Sponsorship opportunity steers Coulter away from Richard Childress Racing
The biggest thing at Kyle Busch Motorsports is the trophy case, and it’s overflowing.
The three-year-old organization has won 19 times and claimed 11 poles across two national NASCAR circuits, in addition to a pair of owner’s championships on the NASCAR Camping World Truck Series. There are so many trophies at KBM that some are stored in empty offices, simply because there’s no other place to put them.
It doesn’t take a degree in mechanical engineering -- which KBM’s newest Truck Series driver is pursuing -- to understand that all that hardware carries implicit expectations.
“That’s a great sign when you’re a driver,” said Joey Coulter, who will pilot the team’s flagship No. 18 truck on a full-time basis this season. “When they say, ‘We want to go win our first championship, and we want you to do it,’ you kind of look around and go, ‘Yeah, I think I might be able to handle it.’ They’re very centered around winning, which is fantastic.”
"It’s pretty amazing when you sit back and pay attention how much you can learn from him."
-- Joey Coulter, on racing against Kyle Busch
Coulter’s arrival marks a tactical shift at KBM, which, throughout its short history, has employed multiple drivers in pursuit of race wins and owner’s titles. But Busch’s goal is for the team to flourish without him being in the seat, and toward that end the organization will chase driver’s championships for the first time in 2013.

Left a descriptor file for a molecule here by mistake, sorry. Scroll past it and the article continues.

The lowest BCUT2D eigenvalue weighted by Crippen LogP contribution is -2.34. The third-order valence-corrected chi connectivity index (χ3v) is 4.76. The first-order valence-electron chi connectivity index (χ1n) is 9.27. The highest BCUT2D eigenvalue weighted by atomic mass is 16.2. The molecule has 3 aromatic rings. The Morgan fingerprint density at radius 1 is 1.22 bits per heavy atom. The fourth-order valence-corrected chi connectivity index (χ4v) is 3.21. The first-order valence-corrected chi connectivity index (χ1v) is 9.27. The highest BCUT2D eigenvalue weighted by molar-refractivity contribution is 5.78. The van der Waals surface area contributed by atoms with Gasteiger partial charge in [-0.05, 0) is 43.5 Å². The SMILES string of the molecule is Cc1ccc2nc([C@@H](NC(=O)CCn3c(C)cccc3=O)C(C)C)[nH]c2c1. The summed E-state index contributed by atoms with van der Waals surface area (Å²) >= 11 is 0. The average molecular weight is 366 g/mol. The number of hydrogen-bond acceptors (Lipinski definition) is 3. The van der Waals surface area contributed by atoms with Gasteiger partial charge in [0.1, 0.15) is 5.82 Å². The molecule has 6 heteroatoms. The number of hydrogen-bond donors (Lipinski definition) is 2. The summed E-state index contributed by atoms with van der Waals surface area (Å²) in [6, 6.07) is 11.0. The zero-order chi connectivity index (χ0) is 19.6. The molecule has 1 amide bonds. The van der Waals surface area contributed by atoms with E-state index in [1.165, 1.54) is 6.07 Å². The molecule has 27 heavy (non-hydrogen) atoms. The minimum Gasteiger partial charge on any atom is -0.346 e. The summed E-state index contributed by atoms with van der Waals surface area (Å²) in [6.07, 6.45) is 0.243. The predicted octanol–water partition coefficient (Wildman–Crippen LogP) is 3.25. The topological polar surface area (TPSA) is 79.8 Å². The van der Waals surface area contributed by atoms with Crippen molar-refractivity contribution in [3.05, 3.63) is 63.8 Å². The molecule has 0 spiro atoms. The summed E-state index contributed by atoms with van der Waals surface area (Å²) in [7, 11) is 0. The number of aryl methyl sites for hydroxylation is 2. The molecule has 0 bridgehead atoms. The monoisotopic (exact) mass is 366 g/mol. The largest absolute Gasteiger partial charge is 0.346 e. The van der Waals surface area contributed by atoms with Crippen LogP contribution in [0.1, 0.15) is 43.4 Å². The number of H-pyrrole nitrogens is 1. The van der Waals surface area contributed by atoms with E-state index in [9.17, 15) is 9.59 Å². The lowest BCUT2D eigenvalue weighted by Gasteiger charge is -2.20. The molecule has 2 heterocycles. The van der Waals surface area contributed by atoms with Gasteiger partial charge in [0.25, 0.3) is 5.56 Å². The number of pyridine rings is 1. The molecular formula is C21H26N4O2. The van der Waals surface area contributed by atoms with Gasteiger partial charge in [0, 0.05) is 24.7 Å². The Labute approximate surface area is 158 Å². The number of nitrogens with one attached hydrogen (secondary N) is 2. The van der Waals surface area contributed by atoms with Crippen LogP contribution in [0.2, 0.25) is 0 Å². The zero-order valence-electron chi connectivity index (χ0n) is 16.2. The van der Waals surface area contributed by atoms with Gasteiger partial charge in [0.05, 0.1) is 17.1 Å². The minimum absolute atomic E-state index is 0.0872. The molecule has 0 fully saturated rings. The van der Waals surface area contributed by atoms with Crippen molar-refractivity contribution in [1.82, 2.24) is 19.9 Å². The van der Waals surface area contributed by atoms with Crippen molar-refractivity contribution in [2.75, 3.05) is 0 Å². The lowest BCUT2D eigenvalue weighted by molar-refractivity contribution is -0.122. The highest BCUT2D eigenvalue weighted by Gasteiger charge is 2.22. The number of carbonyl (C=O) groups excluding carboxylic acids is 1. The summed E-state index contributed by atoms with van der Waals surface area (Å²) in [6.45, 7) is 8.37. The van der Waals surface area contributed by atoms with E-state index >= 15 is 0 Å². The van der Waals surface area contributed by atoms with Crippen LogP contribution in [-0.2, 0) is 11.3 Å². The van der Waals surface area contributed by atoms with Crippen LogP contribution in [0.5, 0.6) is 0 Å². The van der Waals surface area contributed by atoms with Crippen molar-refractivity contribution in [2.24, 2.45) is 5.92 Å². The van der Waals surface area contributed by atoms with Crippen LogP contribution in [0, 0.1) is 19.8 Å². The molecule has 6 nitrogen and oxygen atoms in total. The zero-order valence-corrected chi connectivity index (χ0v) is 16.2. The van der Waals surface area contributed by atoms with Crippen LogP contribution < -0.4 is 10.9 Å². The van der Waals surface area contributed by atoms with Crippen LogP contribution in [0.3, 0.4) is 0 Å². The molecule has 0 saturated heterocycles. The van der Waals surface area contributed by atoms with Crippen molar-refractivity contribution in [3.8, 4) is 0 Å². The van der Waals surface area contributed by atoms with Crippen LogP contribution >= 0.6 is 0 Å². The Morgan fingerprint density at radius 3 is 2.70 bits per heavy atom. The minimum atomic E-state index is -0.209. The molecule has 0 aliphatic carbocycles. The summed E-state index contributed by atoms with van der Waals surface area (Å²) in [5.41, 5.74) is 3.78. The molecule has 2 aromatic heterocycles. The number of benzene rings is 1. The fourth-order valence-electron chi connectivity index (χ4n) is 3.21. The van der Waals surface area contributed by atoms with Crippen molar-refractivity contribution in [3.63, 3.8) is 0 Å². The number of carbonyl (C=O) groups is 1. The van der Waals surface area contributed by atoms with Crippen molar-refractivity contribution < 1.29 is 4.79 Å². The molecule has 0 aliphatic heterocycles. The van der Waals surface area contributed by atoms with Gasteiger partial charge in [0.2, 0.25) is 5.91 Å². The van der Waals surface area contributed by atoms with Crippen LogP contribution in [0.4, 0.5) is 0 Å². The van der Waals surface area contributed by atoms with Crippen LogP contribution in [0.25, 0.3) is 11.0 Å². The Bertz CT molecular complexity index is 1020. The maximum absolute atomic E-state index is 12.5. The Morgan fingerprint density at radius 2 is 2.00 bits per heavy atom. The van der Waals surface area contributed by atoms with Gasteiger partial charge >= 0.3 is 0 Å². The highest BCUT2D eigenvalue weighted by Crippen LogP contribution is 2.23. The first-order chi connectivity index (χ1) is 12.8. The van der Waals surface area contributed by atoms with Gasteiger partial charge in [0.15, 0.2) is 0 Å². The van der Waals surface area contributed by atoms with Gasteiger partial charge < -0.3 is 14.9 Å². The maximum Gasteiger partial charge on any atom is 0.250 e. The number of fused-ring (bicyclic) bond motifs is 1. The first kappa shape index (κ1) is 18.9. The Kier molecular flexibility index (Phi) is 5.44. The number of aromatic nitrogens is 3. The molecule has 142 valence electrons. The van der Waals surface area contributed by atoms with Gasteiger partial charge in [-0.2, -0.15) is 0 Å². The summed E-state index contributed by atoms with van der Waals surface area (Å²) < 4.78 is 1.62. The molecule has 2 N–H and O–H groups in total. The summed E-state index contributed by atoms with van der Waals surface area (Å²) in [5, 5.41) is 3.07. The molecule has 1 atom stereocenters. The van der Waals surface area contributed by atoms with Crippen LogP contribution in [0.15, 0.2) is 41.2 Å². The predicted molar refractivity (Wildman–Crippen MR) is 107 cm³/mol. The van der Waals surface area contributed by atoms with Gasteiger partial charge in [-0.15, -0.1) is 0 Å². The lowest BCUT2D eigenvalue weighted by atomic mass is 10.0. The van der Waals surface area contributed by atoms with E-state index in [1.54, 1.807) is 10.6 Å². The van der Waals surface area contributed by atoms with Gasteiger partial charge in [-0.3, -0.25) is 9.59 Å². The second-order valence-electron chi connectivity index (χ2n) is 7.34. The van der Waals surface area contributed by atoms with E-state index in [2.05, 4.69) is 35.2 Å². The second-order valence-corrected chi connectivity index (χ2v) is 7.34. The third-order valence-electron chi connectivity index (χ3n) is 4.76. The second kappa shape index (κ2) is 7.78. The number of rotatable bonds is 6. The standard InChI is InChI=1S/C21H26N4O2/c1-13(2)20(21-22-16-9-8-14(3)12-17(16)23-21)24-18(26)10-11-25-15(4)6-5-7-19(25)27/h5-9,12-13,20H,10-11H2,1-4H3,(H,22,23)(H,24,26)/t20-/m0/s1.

That’s also reflected in the team’s NASCAR Nationwide Series program, where Parker Kligerman will compete full time. In the Truck Series, the onus falls on Coulter, a 22-year-old who won at Pocono last year and comes to KBM after two seasons at Richard Childress Racing.
Coulter was more than competitive at RCR, finishing third in the final Truck Series points standings. After Coulter’s Pocono victory, Childress spoke of promoting the Miami native to the Nationwide Series for 2013. Coulter said that option was there for him, but RCR is also a larger organization spreading sponsorship across several rides. Although no backing has been announced for his truck at KBM, Coulter felt driving for a smaller team where he would be more of the focus offered a better opportunity for funding and stability.
“I think the one thing KBM has going for them is, they’re just a smaller organization,” Coulter said. “They don’t have to take care of three or four Cup teams, three or four Nationwide teams, and three Truck teams. They’re a little bit less spread out, and I think it just opens up opportunity to maybe focus efforts a little bit smaller. I’m not saying RCR couldn’t handle all those teams -- they did a fantastic job with that organization, and have done a fantastic job. KBM could just focus their efforts on a little bit smaller organization and maybe make things move on a little faster.”
Coulter said RCR wanted him back, but sponsorship had not yet materialized, and he had to make a decision. It was the same with the potential Nationwide ride, which ended up going to Brian Scott after Coulter moved on.